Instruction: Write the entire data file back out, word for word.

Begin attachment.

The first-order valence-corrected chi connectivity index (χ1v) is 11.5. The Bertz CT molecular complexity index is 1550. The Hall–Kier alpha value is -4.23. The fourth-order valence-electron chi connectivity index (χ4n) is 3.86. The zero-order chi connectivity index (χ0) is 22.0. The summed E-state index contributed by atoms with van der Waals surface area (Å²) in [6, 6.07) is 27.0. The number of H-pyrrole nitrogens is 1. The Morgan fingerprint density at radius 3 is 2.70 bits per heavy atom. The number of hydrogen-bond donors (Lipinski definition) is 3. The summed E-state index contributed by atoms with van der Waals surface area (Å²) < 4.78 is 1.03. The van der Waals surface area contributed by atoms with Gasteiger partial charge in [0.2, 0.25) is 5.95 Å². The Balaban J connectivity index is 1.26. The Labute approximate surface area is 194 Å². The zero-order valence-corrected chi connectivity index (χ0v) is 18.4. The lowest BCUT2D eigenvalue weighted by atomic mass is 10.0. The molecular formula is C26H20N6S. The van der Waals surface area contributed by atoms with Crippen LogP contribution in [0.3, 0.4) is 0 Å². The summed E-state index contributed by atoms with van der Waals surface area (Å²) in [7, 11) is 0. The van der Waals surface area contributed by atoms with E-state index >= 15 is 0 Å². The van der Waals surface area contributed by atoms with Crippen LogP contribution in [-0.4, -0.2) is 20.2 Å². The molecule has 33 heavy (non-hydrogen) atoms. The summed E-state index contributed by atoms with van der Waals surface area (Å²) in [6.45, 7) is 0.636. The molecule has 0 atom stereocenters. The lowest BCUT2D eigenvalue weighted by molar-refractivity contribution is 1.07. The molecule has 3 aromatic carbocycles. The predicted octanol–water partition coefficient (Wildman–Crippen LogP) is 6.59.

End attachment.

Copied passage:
The first-order valence-corrected chi connectivity index (χ1v) is 11.5. The Bertz CT molecular complexity index is 1550. The Hall–Kier alpha value is -4.23. The fourth-order valence-electron chi connectivity index (χ4n) is 3.86. The zero-order chi connectivity index (χ0) is 22.0. The summed E-state index contributed by atoms with van der Waals surface area (Å²) in [6, 6.07) is 27.0. The number of H-pyrrole nitrogens is 1. The Morgan fingerprint density at radius 3 is 2.70 bits per heavy atom. The number of hydrogen-bond donors (Lipinski definition) is 3. The summed E-state index contributed by atoms with van der Waals surface area (Å²) < 4.78 is 1.03. The van der Waals surface area contributed by atoms with Gasteiger partial charge in [0.2, 0.25) is 5.95 Å². The Balaban J connectivity index is 1.26. The Labute approximate surface area is 194 Å². The zero-order valence-corrected chi connectivity index (χ0v) is 18.4. The lowest BCUT2D eigenvalue weighted by atomic mass is 10.0. The molecular formula is C26H20N6S. The van der Waals surface area contributed by atoms with Crippen LogP contribution in [0.3, 0.4) is 0 Å². The summed E-state index contributed by atoms with van der Waals surface area (Å²) in [7, 11) is 0. The van der Waals surface area contributed by atoms with E-state index >= 15 is 0 Å². The van der Waals surface area contributed by atoms with Crippen LogP contribution in [-0.4, -0.2) is 20.2 Å². The molecule has 33 heavy (non-hydrogen) atoms. The summed E-state index contributed by atoms with van der Waals surface area (Å²) in [6.45, 7) is 0.636. The molecule has 0 atom stereocenters. The lowest BCUT2D eigenvalue weighted by molar-refractivity contribution is 1.07. The molecule has 3 aromatic carbocycles. The predicted octanol–water partition coefficient (Wildman–Crippen LogP) is 6.59.